Month to month income figures showed a 1.4% rise, but year over year the increase was merely 0.3%. Most important, the critical income and spending number was lurking in the background, but mostly forgotten. The locomotive behind sustainable spending is always "wage and salary income". This critical forward-looking indicator fell 0.1%. That's a very bad sign. Year over year consumer spending decreased by 1.8%. That is a dramatic decrease which is poison for retailer earnings, going forward. Yet, in spite of this reality, retailer stocks went up wildly on Friday morning.
Perhaps, huge numbers of manic-depressive denizens of Wall Street forgot to take their lithium tablets. Had they been thinking clearly, they would have seen that the core personal consumption expenditure index (PCE) increased by 1.8%. Yes, that means it cost more to buy things -- inflation. When both the spending decreases and cost increases are considered, the actual amount of goods and services that consumers bought decreased by 3.6%.
Meanwhile, the statistics are showing that people are saving more of their income, and controlling their spending, because they are frightened. The individual savings rate went up, and that's a good thing for the American economy over the long term, but not for retailers or builders. The average person is now earning 1.5% less (inflation at 1.8% minus the year over year wage increase of 0.3%).
Investors must have taken their pills before the end of the day on Friday. Perhaps they were suddenly able to see a deeper reality, and this caused them to pull back. The numbers I've just rattled off, are valid only if the U.S. government reports are valid. Economist John Williams thinks otherwise. He runs a website known as ShadowStats.com, and presents rather compelling evidence showing that government inflation numbers are heavily gimicked to the downside. If the numbers are recalculated to remove the gimicks, using a pre-Clinton formula from the early 1980s, inflation is running at several percentage points higher than the government admits.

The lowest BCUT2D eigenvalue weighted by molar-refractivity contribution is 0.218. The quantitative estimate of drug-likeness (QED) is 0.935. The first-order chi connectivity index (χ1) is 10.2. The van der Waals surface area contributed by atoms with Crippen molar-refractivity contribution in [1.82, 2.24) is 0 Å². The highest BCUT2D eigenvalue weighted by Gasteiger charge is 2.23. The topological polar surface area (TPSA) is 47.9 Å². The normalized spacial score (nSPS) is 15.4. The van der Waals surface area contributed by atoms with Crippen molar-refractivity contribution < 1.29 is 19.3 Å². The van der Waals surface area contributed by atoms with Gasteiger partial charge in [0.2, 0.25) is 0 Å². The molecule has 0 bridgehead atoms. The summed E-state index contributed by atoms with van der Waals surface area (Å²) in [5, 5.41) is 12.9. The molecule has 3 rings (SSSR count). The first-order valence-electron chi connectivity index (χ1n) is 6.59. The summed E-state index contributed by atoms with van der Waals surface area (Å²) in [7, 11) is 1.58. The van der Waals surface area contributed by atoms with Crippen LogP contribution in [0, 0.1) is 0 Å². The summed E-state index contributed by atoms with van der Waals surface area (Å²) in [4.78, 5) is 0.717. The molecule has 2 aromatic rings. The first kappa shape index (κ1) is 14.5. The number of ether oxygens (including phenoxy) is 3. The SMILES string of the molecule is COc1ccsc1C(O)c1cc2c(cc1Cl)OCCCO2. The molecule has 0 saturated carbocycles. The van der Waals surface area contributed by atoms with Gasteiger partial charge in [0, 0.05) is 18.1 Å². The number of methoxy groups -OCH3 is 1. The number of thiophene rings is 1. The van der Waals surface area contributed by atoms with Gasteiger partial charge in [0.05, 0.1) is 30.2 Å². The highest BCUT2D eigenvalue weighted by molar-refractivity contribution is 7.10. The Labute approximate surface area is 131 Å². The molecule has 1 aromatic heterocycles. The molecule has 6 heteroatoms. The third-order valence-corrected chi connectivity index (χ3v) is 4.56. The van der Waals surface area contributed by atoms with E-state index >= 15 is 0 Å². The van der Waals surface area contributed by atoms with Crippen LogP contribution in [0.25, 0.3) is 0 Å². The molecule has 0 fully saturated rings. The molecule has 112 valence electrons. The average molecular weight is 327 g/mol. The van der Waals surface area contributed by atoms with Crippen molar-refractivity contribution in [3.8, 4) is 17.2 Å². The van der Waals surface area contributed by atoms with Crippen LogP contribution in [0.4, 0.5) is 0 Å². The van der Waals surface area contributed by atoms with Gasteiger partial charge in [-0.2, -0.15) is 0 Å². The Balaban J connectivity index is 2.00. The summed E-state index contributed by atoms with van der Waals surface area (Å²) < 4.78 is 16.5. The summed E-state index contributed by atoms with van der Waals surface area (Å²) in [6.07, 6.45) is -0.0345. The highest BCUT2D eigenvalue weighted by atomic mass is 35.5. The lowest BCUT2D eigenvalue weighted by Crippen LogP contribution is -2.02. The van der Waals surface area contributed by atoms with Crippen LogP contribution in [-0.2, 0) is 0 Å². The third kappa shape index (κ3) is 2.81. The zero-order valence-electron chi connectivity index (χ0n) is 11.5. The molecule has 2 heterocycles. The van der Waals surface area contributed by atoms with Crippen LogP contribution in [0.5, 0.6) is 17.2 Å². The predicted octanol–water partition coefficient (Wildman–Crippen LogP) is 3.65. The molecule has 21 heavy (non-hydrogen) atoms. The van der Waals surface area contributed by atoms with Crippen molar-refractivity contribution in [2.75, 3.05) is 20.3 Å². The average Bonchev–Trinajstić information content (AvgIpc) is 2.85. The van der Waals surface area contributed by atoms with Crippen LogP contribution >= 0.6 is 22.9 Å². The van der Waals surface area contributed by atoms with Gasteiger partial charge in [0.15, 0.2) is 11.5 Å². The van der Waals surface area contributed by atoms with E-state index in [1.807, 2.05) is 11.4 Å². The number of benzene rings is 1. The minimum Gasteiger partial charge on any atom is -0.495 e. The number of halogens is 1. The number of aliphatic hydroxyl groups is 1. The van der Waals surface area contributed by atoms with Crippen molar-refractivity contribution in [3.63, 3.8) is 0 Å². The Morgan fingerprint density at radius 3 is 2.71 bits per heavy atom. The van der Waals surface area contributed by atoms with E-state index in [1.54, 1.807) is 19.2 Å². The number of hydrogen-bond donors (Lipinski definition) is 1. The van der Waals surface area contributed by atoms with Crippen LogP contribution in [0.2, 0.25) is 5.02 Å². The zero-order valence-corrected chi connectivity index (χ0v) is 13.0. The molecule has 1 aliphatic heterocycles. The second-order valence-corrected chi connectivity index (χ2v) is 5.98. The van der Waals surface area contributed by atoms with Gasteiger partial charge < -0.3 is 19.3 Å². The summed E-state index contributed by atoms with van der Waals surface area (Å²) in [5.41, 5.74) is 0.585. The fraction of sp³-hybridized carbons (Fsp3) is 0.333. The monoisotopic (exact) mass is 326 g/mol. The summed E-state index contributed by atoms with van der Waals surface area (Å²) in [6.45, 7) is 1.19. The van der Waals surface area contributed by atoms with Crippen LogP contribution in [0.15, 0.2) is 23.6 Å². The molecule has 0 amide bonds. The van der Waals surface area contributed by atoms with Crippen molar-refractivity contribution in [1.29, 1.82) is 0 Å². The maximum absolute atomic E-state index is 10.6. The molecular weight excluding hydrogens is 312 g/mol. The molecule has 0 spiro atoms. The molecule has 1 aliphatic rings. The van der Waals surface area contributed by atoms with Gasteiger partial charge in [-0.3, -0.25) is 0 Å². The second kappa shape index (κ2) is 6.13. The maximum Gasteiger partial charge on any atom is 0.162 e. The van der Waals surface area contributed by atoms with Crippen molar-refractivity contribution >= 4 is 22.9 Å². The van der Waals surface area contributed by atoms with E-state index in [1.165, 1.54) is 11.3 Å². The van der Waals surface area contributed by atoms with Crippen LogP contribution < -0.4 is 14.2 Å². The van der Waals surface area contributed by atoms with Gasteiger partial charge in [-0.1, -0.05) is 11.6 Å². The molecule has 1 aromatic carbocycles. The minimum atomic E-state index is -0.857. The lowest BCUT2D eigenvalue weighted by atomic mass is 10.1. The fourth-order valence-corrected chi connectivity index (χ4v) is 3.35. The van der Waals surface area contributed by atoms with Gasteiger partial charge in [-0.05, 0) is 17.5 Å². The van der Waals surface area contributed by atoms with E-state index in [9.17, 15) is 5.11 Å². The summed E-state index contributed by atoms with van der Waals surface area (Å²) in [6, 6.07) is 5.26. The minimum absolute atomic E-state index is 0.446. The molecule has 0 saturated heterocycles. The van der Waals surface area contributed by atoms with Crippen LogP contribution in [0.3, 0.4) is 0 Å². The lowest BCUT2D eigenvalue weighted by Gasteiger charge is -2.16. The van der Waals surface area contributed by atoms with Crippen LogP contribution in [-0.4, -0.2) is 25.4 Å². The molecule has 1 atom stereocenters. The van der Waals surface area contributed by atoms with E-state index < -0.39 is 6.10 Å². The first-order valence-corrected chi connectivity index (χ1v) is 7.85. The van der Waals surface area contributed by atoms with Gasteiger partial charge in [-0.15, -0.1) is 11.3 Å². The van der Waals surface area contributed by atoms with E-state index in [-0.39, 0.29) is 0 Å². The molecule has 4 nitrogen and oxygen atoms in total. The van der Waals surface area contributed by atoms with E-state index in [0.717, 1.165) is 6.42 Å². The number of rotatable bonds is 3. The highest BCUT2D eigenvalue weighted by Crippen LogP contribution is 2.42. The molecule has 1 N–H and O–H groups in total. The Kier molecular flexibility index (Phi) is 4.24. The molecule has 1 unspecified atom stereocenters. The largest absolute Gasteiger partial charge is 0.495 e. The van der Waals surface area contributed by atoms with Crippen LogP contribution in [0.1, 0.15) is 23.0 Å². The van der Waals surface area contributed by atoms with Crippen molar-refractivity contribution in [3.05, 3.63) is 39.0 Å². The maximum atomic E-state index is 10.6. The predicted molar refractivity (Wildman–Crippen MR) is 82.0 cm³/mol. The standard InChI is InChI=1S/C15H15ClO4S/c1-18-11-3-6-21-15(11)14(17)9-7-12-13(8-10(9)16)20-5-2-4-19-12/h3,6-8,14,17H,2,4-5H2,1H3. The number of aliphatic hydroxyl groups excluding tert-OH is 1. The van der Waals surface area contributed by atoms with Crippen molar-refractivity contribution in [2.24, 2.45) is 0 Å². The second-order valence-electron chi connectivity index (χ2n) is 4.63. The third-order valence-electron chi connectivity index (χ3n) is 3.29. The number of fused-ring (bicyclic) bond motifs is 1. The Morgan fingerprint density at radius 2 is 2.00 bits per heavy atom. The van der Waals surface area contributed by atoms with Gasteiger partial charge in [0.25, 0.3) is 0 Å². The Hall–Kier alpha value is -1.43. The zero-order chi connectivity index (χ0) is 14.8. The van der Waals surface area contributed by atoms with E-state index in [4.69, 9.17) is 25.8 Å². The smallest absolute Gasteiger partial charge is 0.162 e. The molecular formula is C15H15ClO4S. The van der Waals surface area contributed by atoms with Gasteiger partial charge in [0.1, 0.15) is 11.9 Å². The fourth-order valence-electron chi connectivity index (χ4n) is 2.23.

If that is true, and it appears that it is, the decrease in consumer spending and spending power is several percentage points more severe. So, the situation is much worse than the dismal one I've already described.
Everything is very negative for retailers and builders. As Lennar pointed out in its report, there has been a huge rise in long term interest rates. This, combined with fast rising unemployment, continued foreclosure activity, and impending resets on pick-your-payment mortgages will severely impair consumer spending and hurt both home building and retail. If we then add in the fact that the S&P 500 has just finished breaching its 200 day moving average on Wednesday, we have a recipe for deeply falling markets.
The overall market looks bloated. Retailers and builders look even more bloated. It appears likely that we will see a deep fall in stock prices which will challenge previous lows. That isn't necessarily a bad thing. It would help bolster the value of the dollar, and assist the government in selling bailout bonds.
Disclosure: Not long or short on any stock mentioned by name in the article.